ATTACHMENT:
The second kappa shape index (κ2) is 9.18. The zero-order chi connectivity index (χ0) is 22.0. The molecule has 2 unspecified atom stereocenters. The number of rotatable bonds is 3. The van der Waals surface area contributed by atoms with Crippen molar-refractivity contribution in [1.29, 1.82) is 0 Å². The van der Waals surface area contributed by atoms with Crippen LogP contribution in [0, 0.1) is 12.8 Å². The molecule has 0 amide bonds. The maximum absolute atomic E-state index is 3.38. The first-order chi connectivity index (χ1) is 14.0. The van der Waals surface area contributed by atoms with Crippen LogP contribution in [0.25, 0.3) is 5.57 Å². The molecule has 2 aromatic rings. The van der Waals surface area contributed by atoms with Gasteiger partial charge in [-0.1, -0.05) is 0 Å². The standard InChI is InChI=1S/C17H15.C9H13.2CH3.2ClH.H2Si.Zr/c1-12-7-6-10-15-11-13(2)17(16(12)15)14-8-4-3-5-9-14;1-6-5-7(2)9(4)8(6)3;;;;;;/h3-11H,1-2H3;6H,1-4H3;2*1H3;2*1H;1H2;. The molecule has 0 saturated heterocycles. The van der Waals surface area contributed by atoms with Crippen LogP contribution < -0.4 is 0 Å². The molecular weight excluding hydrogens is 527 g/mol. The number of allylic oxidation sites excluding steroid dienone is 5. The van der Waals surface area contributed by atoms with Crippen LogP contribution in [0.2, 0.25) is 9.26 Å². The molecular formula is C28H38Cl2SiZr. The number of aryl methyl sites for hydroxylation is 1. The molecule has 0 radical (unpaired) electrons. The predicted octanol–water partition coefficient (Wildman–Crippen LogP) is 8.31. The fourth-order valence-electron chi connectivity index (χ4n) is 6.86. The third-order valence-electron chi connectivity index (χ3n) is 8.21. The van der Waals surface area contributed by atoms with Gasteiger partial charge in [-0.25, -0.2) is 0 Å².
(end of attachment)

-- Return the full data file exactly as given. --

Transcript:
The second kappa shape index (κ2) is 9.18. The zero-order chi connectivity index (χ0) is 22.0. The molecule has 2 unspecified atom stereocenters. The number of rotatable bonds is 3. The van der Waals surface area contributed by atoms with Crippen molar-refractivity contribution in [1.29, 1.82) is 0 Å². The van der Waals surface area contributed by atoms with Crippen LogP contribution in [0, 0.1) is 12.8 Å². The molecule has 0 amide bonds. The maximum absolute atomic E-state index is 3.38. The first-order chi connectivity index (χ1) is 14.0. The van der Waals surface area contributed by atoms with Crippen LogP contribution in [0.25, 0.3) is 5.57 Å². The molecule has 2 aromatic rings. The van der Waals surface area contributed by atoms with Gasteiger partial charge in [-0.1, -0.05) is 0 Å². The standard InChI is InChI=1S/C17H15.C9H13.2CH3.2ClH.H2Si.Zr/c1-12-7-6-10-15-11-13(2)17(16(12)15)14-8-4-3-5-9-14;1-6-5-7(2)9(4)8(6)3;;;;;;/h3-11H,1-2H3;6H,1-4H3;2*1H3;2*1H;1H2;. The molecule has 0 saturated heterocycles. The van der Waals surface area contributed by atoms with Crippen LogP contribution < -0.4 is 0 Å². The molecular weight excluding hydrogens is 527 g/mol. The number of allylic oxidation sites excluding steroid dienone is 5. The van der Waals surface area contributed by atoms with Crippen LogP contribution in [0.2, 0.25) is 9.26 Å². The molecular formula is C28H38Cl2SiZr. The number of aryl methyl sites for hydroxylation is 1. The molecule has 0 radical (unpaired) electrons. The predicted octanol–water partition coefficient (Wildman–Crippen LogP) is 8.31. The fourth-order valence-electron chi connectivity index (χ4n) is 6.86. The third-order valence-electron chi connectivity index (χ3n) is 8.21. The van der Waals surface area contributed by atoms with Gasteiger partial charge in [-0.25, -0.2) is 0 Å².